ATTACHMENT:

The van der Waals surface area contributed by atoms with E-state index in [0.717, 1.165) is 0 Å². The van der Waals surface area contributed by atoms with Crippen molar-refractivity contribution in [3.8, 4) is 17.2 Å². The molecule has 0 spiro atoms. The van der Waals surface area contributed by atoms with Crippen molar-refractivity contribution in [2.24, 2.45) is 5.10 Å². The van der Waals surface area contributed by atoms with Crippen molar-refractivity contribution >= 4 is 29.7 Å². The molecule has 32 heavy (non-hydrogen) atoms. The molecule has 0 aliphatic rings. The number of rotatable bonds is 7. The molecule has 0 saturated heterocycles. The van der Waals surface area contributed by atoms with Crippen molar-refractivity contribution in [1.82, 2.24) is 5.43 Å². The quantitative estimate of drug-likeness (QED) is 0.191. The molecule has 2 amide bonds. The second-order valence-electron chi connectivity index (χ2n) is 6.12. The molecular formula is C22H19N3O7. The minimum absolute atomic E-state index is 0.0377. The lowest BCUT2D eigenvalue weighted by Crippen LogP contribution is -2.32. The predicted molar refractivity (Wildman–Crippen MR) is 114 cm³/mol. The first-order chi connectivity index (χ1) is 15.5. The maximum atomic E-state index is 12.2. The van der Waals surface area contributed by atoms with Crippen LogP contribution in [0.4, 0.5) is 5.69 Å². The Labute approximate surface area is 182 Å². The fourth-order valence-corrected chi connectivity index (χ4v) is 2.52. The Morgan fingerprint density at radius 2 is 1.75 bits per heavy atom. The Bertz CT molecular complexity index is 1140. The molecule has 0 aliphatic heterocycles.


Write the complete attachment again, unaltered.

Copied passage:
The van der Waals surface area contributed by atoms with E-state index in [0.717, 1.165) is 0 Å². The van der Waals surface area contributed by atoms with Crippen molar-refractivity contribution in [3.8, 4) is 17.2 Å². The molecule has 0 spiro atoms. The van der Waals surface area contributed by atoms with Crippen molar-refractivity contribution in [2.24, 2.45) is 5.10 Å². The van der Waals surface area contributed by atoms with Crippen molar-refractivity contribution >= 4 is 29.7 Å². The molecule has 32 heavy (non-hydrogen) atoms. The molecule has 0 aliphatic rings. The number of rotatable bonds is 7. The molecule has 0 saturated heterocycles. The van der Waals surface area contributed by atoms with Crippen molar-refractivity contribution in [1.82, 2.24) is 5.43 Å². The quantitative estimate of drug-likeness (QED) is 0.191. The molecule has 2 amide bonds. The second-order valence-electron chi connectivity index (χ2n) is 6.12. The molecular formula is C22H19N3O7. The minimum absolute atomic E-state index is 0.0377. The lowest BCUT2D eigenvalue weighted by Crippen LogP contribution is -2.32. The predicted molar refractivity (Wildman–Crippen MR) is 114 cm³/mol. The first-order chi connectivity index (χ1) is 15.5. The maximum atomic E-state index is 12.2. The van der Waals surface area contributed by atoms with Crippen LogP contribution in [0.4, 0.5) is 5.69 Å². The Labute approximate surface area is 182 Å². The fourth-order valence-corrected chi connectivity index (χ4v) is 2.52. The Morgan fingerprint density at radius 2 is 1.75 bits per heavy atom. The Bertz CT molecular complexity index is 1140. The molecule has 0 aliphatic heterocycles.